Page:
“Jack was a farmer since 1975,” says McCall. “For 40 years he used Roundup to keep the weeds down around his newly planted trees. He must have sprayed thousands of gallons of it. He believed it was safe.”

Jack did not smoke or drink, exercised regularly and had no family history of cancer. After lumps appeared on his neck in July 2015, he was diagnosed with NHL aged 69.

“It was an astonishingly swift illness,” McCall says. “I had no idea I was going to lose him. He just kept getting sicker and sicker.” On Christmas day in 2015, the family turned off his life support machine.

Teri McCall with husband Jack


After her husband Jack’s death, Teri McCall began lobbying against the renewal of the glyphosate licence. Photograph: Courtesy of Avaaz

Jack’s six-year-old dog Duke also died from the same type of cancer, McCall says. “He was a beautiful black labrador, the most gorgeous dog. He followed Jack around when he was spraying and was also exposed to a lot of Roundup.”

However, Baskut Tuncak, the UNHCR’s special rapporteur on hazardous substances and wastes, says there are “serious doubts” about glyphosate’s carcinogenicity, while its regulation evinces “a conflict of interest between politics and the pesticide industry”.

“The chemical industry’s oligopoly has enormous power,” he said. “The pesticide industry has prevented reforms and has blocked the introduction of restrictions on the use of such products in various countries and globally.”

While the EPA has judged glyphosate safe for public use, its methodology was challenged by several of its own scientific advisers last December. They noted an increased NHL risk of between 27-50% when epidemiological data that the EPA had disregarded was considered, sparking criticism of the agency.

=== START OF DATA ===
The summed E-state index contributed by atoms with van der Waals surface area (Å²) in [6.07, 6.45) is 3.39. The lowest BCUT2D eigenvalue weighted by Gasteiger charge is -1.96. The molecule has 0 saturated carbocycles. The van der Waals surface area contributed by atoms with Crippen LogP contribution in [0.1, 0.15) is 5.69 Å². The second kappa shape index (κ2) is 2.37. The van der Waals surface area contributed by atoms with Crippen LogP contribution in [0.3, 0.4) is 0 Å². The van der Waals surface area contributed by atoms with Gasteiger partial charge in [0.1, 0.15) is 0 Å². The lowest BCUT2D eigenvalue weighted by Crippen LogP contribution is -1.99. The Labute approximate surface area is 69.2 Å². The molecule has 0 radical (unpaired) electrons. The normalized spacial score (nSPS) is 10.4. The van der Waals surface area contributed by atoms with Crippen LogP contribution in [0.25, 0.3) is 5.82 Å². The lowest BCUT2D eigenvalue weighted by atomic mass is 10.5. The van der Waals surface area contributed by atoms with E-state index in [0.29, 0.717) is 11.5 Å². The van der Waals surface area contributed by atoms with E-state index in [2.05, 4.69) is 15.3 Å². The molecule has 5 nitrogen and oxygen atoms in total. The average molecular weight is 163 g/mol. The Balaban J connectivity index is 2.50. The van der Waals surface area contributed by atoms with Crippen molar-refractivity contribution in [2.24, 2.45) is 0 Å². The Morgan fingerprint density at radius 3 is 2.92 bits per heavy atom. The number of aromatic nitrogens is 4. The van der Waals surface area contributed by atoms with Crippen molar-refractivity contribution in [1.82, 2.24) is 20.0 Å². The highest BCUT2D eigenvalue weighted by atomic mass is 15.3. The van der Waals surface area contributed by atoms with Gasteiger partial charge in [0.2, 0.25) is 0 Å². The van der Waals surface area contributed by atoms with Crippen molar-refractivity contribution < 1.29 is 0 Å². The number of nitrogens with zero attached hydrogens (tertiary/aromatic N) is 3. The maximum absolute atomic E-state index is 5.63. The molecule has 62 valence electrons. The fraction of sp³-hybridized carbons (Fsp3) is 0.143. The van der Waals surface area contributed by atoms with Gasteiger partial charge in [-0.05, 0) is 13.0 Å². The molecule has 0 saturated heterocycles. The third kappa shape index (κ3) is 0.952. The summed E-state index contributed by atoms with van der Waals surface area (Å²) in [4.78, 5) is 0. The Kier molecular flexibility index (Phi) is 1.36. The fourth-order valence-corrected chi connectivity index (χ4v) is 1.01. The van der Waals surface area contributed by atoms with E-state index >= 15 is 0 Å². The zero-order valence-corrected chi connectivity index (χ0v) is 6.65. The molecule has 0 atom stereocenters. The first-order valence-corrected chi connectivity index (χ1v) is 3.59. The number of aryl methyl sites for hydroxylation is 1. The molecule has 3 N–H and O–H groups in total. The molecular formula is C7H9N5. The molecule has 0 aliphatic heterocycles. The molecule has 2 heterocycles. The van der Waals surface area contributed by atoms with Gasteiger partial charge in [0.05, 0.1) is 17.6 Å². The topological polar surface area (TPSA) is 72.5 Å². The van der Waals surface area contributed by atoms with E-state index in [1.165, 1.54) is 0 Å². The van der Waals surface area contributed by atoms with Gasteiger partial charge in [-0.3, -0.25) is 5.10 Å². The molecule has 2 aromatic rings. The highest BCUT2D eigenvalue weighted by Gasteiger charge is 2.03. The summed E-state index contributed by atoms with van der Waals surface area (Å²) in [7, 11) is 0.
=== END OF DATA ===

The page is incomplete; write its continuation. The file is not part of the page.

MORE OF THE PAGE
Numerous non-industry studies linking glyphosate exposure to tumour development have been ignored by the EPA and other regulators in favour of secret industry reports, conservationists say.

Glyphosate is also tested by regulators in isolation, even though some research indicates that the surfactants it is mixed with in Roundup may increase its toxicity by a factor of up to 100.

The copy and pasting of Monsanto studies into official reports by the European food safety authority (Efsa) has only added to campaigners’ concerns over revelations in the Monsanto papers, unsealed documents released in the US NHL lawsuit.

On her deathbed, an award-winning EPA scientist, Marion Copley, wrote that the original findings of an EPA glyphosate review in 1983 made it “essentially certain that glyphosate causes cancer”.

The question for many farmers is what could take its place. Glyphosate has reduced the need for more toxic alternative herbicides and also for deep tillage – or ploughing – which can be highly damaging to soil fertility.

But its use has also been associated with an increase in farm size and monoculture systems. Environmentalists say that glyphosate is congruous with continuous arable cropping and an acceleration of the “pesticide treadmill”.

Any benefits from a glyphosate ban would come too late for farmers such as Johnny Bob Barton, another non-smoker diagnosed with NHL after 40 years of manually spraying diluted Roundup, on his family farm.